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Smoking and the pathogenesis of macular degeneration

Institution: University of California, Santa Barbara
Investigator(s): Lincoln Johnson, Ph.D.
Award Cycle: 2001 (Cycle 10) Grant #: 10RT-0250 Award: $316,038
Subject Area: General Biomedical Science
Award Type: Research Project Awards

Initial Award Abstract
Macular degeneration is the eye disease that is the leading cause of blindness in people over the age of 60 in this country. The disease causes the death of the light sensitive “photoreceptor” cells in a specialized part of the retina called the macula, thus the name macular degeneration. The macula is a small but very important part of the retina; it is responsible for “fine acuity vision”, the vision one uses when driving, reading, sewing, watching television or any activity requiring fine focus. Unfortunately, no treatment has been shown to be consistently effective in preventing macular degeneration or reversing the loss of vision caused by the disease.

A number of clinical studies have shown that people who smoke cigarettes are two to four times more likely to suffer loss of vision due to macular degeneration than are non-smokers. The studies detailed in this proposal will begin to determine why, at the most basic cellular and molecular levels, this is true. The studies will determine experimentally whether tobacco-derived compounds and/or oxidative stress cause abnormalities in the “retinal pigmented epithelial cells” of the eye. These “RPE” cells are important to the survival and well being of the photoreceptor cells of the retina, and dysfunction in these cells is regarded as a key element in the development of macular degeneration.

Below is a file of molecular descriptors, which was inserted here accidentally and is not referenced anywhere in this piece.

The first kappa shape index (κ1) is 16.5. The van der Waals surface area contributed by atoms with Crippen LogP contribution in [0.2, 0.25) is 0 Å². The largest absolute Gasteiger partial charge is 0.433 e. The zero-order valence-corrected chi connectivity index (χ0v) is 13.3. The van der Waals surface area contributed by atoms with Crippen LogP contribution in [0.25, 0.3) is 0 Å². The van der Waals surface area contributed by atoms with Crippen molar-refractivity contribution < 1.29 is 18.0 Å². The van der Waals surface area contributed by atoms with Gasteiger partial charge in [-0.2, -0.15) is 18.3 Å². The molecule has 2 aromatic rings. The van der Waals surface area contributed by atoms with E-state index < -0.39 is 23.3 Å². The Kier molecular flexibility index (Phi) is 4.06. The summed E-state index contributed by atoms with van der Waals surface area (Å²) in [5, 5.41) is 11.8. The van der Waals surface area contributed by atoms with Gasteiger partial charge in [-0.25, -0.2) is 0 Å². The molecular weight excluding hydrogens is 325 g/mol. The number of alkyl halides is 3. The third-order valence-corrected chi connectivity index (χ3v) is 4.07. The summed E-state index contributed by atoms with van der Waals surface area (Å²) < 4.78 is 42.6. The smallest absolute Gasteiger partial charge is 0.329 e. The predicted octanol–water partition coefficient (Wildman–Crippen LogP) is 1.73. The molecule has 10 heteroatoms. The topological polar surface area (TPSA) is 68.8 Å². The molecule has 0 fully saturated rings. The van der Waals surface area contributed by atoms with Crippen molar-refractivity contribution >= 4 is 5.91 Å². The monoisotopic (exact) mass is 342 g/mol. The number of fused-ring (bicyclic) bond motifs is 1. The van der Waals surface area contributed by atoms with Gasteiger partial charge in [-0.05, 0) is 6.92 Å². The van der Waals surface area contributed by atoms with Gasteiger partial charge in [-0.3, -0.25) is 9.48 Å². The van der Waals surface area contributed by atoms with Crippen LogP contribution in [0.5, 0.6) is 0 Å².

The goal of the studies is to assess whether, under experimental exposure to tobacco-derived compounds or oxidative conditions, RPE cells exhibit abnormal patterns of production of molecules that (1) form harmful deposits called drusen in the eyes of individuals with macular degeneration or (2) are involved in stimulating the growth of blood vessels in the neovascular or “wet” form of the disease. These studies will lead to a better understanding of the relationship between smoking and macular degeneration and have the potential to lead to the development of treatments that will reduce visual loss due to this devastating disease.

Changes in RPE cell expression induced by tobacco smoke constituents
Periodical: Association for Research in Vision and Ophthalmology Index Medicus:
Authors: Madeke MJ, Staples MK, Lightfoot AL, Anderson DH, Johnson LV ABS
Yr: 0 Vol: Nbr: Abs: Pg: